Obama's occupiers vs. the kulaks


Have you been surprised by the acts of vandalism during the Occupy Wall Street "events" across the country? Perhaps you will remember the many occasions when President Obama reaped political dividends by posing as a modern day Robin Hood, and the fact that all rotten ideas have rotten consequences. Or perhaps the following story will teach us something.

My paternal grandfather was a Cossack officer who fought against the Red Army in Russia's civil wars of 1917-1923. He ended his life in poverty as an exile in Bulgaria. When the Soviet Union invaded Bulgaria at the end of World War II and imposed a Stalinist regime, my father faced two choices: joining the Communist youth organization and getting access to food, housing, education, and a job, or being harassed for the rest of his life as a son of a "class enemy." He chose the former so that he could provide a better life for his mother.

In those days, the government had launched a Marxist campaign to eradicate the inequalities between the bourgeoisie and the proletariat, between the village and the city. The property of the big industrialists and landlords was confiscated and managed by appointed commissars in the hope that this would elevate the conditions of the poor masses. Instead, it brought severe shortages of food and manufactured goods.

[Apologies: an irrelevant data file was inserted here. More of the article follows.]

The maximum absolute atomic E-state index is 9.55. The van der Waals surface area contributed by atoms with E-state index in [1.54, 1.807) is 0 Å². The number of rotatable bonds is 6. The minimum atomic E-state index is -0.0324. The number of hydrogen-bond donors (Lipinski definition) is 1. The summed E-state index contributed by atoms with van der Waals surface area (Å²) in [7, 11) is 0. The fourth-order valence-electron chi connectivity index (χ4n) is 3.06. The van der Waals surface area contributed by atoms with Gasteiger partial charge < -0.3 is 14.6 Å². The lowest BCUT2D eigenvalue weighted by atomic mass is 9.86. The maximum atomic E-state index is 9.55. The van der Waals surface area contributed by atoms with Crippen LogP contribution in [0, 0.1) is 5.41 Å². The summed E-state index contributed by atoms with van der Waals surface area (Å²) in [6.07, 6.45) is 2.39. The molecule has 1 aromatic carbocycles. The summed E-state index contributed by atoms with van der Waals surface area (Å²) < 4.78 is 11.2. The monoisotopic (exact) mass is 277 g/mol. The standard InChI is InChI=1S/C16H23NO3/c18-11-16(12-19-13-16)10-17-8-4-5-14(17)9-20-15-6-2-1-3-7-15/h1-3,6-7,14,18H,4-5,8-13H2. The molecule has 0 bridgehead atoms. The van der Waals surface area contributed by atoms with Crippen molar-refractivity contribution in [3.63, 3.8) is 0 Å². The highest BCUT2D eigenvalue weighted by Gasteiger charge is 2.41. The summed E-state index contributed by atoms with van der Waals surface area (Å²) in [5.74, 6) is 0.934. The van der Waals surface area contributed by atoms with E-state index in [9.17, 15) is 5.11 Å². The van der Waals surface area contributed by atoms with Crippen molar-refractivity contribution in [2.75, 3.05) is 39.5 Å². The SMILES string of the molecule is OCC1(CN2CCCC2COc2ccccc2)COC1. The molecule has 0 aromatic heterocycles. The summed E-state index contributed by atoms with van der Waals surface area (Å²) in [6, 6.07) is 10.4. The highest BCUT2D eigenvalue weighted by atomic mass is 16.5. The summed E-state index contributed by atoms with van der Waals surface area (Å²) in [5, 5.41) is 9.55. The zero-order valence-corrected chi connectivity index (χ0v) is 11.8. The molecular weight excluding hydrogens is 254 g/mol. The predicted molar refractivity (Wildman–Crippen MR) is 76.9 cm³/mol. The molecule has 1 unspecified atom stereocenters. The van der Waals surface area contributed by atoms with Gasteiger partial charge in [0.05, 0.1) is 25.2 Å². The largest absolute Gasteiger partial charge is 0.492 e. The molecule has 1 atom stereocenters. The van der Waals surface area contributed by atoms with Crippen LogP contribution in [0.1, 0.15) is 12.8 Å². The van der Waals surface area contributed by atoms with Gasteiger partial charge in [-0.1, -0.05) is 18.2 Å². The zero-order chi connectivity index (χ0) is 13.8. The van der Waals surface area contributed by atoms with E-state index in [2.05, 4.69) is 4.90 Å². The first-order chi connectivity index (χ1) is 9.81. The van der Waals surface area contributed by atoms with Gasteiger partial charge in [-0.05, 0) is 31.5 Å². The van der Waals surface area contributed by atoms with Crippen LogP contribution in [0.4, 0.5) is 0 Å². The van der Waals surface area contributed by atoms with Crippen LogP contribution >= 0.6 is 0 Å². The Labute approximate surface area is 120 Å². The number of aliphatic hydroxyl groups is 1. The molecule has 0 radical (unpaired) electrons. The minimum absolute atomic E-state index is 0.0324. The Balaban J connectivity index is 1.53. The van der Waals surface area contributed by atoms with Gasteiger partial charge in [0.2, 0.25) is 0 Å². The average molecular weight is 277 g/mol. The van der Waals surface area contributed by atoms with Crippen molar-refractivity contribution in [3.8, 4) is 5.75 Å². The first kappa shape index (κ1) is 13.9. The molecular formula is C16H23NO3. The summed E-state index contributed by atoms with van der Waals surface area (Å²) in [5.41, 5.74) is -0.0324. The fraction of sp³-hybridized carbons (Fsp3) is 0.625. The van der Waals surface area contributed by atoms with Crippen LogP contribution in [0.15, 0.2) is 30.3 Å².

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My teenage father and his friends in a small-town Communist cell were ordered to raid the neighboring villages and take by force any food they could find. In this, as in many other policies, the Bulgarian puppet dictator was replicating his Russian master's class warfare from the late 1920s.

When nationalization of the property of the super rich did not result in prosperity, the government found new scapegoats for its failures: the rural middle class who hoarded their surpluses in a time of economic hardship. In the Soviet Union, these enemies of the revolution were known as "kulaks." The result of Stalin's "dekulakization" was the worst famine brought about by man in history and it should give me pause before I decide to support a policy that punishes people for being more successful than me.

Alex Tokarev
Alex Tokarev

Alex is the chair of the Department of Business at Morthland College in West Frankfort, Ill., and teaches at Northwood University in Midland, Mich. The native of communist Bulgaria fanatically supports the Bulgarian soccer team, Levski.


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